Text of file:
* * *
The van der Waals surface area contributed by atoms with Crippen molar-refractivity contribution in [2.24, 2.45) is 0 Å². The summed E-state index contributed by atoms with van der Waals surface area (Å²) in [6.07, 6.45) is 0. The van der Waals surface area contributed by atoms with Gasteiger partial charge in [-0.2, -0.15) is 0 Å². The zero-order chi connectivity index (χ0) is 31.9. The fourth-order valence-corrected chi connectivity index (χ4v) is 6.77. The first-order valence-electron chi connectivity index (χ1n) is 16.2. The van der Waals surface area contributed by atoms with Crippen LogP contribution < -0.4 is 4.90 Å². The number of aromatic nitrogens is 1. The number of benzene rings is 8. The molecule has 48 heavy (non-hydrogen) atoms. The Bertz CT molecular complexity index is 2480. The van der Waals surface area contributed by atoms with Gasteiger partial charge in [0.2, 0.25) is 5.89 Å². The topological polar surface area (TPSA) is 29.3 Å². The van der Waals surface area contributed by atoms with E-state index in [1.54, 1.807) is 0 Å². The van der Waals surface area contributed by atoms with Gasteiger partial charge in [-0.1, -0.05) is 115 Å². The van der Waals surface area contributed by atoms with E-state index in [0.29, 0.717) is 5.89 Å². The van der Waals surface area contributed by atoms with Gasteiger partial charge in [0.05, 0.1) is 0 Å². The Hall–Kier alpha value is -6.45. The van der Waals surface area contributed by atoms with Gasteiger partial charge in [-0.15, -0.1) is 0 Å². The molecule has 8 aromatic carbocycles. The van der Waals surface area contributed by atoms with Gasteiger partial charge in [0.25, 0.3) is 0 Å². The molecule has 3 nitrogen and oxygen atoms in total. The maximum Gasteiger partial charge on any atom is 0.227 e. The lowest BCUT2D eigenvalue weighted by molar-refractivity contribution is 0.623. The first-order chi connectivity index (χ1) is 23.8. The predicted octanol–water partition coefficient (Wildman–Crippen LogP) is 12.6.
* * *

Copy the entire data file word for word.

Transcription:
The van der Waals surface area contributed by atoms with Crippen molar-refractivity contribution in [2.24, 2.45) is 0 Å². The summed E-state index contributed by atoms with van der Waals surface area (Å²) in [6.07, 6.45) is 0. The van der Waals surface area contributed by atoms with Gasteiger partial charge in [-0.2, -0.15) is 0 Å². The zero-order chi connectivity index (χ0) is 31.9. The fourth-order valence-corrected chi connectivity index (χ4v) is 6.77. The first-order valence-electron chi connectivity index (χ1n) is 16.2. The van der Waals surface area contributed by atoms with Crippen LogP contribution < -0.4 is 4.90 Å². The number of aromatic nitrogens is 1. The number of benzene rings is 8. The molecule has 48 heavy (non-hydrogen) atoms. The Bertz CT molecular complexity index is 2480. The van der Waals surface area contributed by atoms with Gasteiger partial charge in [0.2, 0.25) is 5.89 Å². The topological polar surface area (TPSA) is 29.3 Å². The van der Waals surface area contributed by atoms with E-state index in [1.54, 1.807) is 0 Å². The van der Waals surface area contributed by atoms with Gasteiger partial charge in [-0.1, -0.05) is 115 Å². The van der Waals surface area contributed by atoms with E-state index in [0.29, 0.717) is 5.89 Å². The van der Waals surface area contributed by atoms with Gasteiger partial charge in [0.05, 0.1) is 0 Å². The Hall–Kier alpha value is -6.45. The van der Waals surface area contributed by atoms with Gasteiger partial charge in [-0.15, -0.1) is 0 Å². The molecule has 8 aromatic carbocycles. The van der Waals surface area contributed by atoms with Gasteiger partial charge in [0.25, 0.3) is 0 Å². The molecule has 3 nitrogen and oxygen atoms in total. The maximum Gasteiger partial charge on any atom is 0.227 e. The lowest BCUT2D eigenvalue weighted by molar-refractivity contribution is 0.623. The first-order chi connectivity index (χ1) is 23.8. The predicted octanol–water partition coefficient (Wildman–Crippen LogP) is 12.6.